On Thursday the 3rd of June, the Women of the Greek Community in Perth hosted a Biggest Morning tea, raising money for the Cancer Council. The event took place at the Hall of Alexander the Great and was held in the presence of His Grace Bishop Elpidios of Kyaneon. The Consul for Greece in Perth, Mrs Georgia Karasiotou, was also in attendance as the Key Note Speaker for the function.
The event was well attended this year by close to 300 ladies and is the 15th year that this fundraiser has been held. The event this year raised $12,727 which brings the total raised to $158,799.40 over the 15 years. Through the Cancer Council, the money raised each year works in three ways. Firstly, to help prevent cancer through programs such as the SunSmart School Program; second, to provide funding for important cancer research; and third, to support families who are affected and suffering from cancer.
In his brief message His Grace, on behalf of His Eminence Archbishop Makarios of Australia, thanked the organising committee for their tireless efforts in producing such an outstanding event. His Grace called to the stage all the women who worked hard to make this event successful and reminded all how the women have always played a crucial role in the life of the church and how they have always been at the front line willing to assist in any way possible. His Grace, making reference to the Scriptures, stated how it was the courageous women who were the first ones to visit Christ’s tomb at a time when great fear prevailed over all Jerusalem.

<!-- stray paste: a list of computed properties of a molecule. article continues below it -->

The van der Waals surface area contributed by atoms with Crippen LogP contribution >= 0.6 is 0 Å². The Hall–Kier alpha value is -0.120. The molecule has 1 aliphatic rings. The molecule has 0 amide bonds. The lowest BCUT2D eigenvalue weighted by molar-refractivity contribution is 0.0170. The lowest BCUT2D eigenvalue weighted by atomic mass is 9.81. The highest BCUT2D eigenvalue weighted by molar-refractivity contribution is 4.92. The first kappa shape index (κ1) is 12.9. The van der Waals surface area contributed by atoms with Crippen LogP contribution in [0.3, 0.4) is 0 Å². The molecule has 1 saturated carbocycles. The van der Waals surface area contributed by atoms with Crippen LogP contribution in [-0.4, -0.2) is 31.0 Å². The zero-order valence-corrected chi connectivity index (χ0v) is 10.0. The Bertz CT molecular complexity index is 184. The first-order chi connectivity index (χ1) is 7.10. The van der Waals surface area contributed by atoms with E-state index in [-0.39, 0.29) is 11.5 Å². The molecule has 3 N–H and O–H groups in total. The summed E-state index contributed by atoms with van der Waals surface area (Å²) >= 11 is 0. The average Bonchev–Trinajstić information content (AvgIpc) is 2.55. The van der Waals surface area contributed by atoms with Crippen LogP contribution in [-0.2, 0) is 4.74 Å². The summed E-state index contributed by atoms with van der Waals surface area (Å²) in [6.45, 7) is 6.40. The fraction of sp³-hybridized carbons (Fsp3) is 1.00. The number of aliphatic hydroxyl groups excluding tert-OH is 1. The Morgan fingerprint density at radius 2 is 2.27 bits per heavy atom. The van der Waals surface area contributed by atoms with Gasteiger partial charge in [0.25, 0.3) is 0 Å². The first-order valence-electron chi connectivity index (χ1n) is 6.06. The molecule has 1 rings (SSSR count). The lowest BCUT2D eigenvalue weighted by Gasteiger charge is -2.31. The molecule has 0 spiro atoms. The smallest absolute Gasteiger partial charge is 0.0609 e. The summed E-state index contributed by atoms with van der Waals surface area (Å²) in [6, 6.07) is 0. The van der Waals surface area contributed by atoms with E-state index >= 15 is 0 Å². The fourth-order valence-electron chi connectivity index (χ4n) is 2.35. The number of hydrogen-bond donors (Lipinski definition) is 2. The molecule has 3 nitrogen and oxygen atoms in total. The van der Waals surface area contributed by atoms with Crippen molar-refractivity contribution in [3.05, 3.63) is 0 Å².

The Consul of Greece in Perth, Mrs Georgia Karasiotou, was the keynote speaker and briefly presented data and information on cancer and relevant policies in Greece stating that:
– The Health System in Greece is undergoing enormous transformation in recent years, following the economic crisis and the implementation of structural reforms in the context of the Economic Adjustment Programmes. This is of particular importance for the effective prevention and management of chronic diseases such as cancer.
– Although life expectancy remains in Greece higher than the European average, over 40% of deaths can be attributed to behavioural risk factors, such as smoking and obesity. Many years of life after age 65 are spent with chronic diseases and disabilities. Cancer is responsible for around 27% of deaths in Greece, with lung cancer on top of the list.
– Although the culture of prevention through regular health check-ups exists in theory in Greece, cancer screening is not as systematic and uptake is strongly influenced by educational level. Only 11% of cancers are diagnosed through screening while 50% are discovered after going to the doctor for other health issues. The pandemic has radically reduced screening rates, as there is reluctance to visit medical facilities.
– The comprehensive National Public Health Strategy for the period 2021-2025 includes policies relating to the prevention and management of cancer, most notably the promotion of a healthier (essentially smoke-free) lifestyle, access to free screenings for common preventable types of cancer and upgrade of services related to pain relief and palliative care of cancer patients.
– The body in Greece with similar aims and activities as the Australian Cancer Council is the Hellenic Cancer Society, founded in 1958.
Finally, the Committee of the Women of the Greek Community in Perth extended their warm thanks to His Grace, the Consul, to everyone involved in supporting the event and to all those who have continued to support the event over its 15 year history.